With UK shoppers now making 87 percent of their purchases online, the UK industrial and logistics market is more competitive than ever, and creating new sustainability standards for the warehouse space is in high demand.
Growing public awareness of the importance of environmental protection has brought sustainability to the top of agenda for many transport and logistics businesses. Whereas in the past commercial property providers were driving standards of sustainability, tenants are increasingly setting their own criteria for environmental performance – both in terms of the structure of the building they use and the way it operates.
Logistics businesses expect new properties to be sustainable by design. For example, they expect the building to come with third party environmental certification, such as BREEAM Excellent or even Outstanding. They also expect it to be achieve high standards of energy efficiency and be constructed from low-carbon materials. Increasingly, many businesses are going one step further however, by demanding that their warehouse or logistics space is carbon neutral or has a positive effect on workers’ health and wellbeing.
No longer is it enough for commercial property providers to create buildings to meet today’s sustainability expectations. They must think ahead by future-proofing their portfolios and offering tenants a pathway to a greener future. The latest developments are addressing this by ensuring that the fabric of the building can be easily upgraded throughout its life, so it remains cutting edge long into the future. At Prologis for example, all new buildings include passive energy-saving features and allow scope for use of new technologies and renewable energy systems in the future. Each new structure also comes with full mitigation of embodied carbon.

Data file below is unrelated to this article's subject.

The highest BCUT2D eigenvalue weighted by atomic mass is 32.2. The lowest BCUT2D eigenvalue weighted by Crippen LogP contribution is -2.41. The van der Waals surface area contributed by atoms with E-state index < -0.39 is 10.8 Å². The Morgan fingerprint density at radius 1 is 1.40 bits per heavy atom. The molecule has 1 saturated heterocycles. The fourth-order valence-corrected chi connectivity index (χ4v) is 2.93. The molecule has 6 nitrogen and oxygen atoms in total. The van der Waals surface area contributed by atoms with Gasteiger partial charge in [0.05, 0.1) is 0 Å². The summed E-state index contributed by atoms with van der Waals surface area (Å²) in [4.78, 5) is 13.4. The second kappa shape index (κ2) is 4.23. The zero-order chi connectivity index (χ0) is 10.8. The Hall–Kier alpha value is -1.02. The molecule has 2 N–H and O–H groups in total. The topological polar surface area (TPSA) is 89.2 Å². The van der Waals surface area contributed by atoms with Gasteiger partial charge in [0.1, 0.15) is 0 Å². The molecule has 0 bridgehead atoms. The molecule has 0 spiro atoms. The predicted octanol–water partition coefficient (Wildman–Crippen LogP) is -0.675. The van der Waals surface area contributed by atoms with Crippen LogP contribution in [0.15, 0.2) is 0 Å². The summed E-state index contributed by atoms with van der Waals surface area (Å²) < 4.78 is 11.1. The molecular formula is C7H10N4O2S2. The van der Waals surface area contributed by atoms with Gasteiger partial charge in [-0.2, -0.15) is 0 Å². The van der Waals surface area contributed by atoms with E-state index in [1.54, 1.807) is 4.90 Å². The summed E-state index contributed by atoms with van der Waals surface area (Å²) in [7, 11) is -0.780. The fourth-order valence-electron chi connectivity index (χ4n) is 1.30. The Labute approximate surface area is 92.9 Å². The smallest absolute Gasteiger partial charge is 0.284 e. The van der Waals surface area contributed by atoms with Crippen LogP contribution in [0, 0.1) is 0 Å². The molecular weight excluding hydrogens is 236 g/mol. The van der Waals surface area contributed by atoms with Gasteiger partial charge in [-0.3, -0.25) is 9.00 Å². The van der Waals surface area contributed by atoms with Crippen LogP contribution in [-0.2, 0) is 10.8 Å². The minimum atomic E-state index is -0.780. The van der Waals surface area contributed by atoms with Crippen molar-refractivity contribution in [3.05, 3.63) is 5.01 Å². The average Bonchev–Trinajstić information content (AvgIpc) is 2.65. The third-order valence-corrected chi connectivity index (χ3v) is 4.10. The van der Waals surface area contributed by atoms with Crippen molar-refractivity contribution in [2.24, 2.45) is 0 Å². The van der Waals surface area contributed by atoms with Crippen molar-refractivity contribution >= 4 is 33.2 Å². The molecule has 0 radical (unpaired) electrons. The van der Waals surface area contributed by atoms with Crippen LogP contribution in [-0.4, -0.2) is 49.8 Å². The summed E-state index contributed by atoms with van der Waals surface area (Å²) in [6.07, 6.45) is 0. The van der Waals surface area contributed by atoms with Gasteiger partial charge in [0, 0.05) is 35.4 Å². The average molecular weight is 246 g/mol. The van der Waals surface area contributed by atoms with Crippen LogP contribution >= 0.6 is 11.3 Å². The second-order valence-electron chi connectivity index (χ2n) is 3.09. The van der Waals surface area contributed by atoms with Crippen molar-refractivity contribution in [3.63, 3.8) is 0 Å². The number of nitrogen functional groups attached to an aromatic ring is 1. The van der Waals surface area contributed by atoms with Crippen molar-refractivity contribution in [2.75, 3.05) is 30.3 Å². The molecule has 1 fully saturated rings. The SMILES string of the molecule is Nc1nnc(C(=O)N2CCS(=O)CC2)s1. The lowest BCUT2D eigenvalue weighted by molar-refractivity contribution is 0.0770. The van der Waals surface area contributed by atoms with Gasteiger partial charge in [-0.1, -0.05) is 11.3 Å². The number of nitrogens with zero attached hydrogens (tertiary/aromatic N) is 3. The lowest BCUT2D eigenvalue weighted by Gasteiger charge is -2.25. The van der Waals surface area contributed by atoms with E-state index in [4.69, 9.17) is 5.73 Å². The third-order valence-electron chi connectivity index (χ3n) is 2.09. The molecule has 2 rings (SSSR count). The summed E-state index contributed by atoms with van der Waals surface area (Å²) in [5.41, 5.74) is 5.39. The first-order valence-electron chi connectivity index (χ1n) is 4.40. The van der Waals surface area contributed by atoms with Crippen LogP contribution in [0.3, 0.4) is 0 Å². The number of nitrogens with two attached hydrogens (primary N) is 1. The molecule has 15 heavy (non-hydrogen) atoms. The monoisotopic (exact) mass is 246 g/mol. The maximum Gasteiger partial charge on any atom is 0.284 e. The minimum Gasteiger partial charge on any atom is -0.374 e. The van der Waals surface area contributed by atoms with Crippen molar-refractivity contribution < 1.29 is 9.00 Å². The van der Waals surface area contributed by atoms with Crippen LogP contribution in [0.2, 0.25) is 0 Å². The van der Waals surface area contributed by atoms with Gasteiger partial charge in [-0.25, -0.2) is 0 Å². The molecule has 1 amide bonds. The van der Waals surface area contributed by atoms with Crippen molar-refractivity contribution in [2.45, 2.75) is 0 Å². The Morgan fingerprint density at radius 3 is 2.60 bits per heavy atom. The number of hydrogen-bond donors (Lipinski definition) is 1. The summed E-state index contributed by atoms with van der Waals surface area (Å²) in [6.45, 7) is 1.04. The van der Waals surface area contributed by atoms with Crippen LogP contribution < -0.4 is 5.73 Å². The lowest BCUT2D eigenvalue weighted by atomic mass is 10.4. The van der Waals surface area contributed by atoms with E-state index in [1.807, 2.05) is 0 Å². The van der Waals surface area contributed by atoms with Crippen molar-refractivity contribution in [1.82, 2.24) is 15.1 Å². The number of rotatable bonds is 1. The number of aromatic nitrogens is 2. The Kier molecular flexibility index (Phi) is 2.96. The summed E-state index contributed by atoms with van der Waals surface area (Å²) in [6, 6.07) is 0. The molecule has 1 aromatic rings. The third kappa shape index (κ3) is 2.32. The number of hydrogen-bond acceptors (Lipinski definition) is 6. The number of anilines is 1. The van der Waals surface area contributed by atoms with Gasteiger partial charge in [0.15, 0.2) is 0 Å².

Increasingly transport and logistics businesses are looking for property partners who can add value to their employer brand by creating workspaces that are sustainable and contribute to the wellbeing of the people who use them. Developers are addressing this by improving heating and ventilation systems and making greater use of natural daylight.
Businesses in the sector recognise that setting the bar high for sustainability will not just improve their operational efficiency, it will enhance the value of their enterprise for the long term.
Simon Cox is head of sustainability at Prologis in the UK, specialising in the development of greener workplaces for businesses in the transport and logistics sector.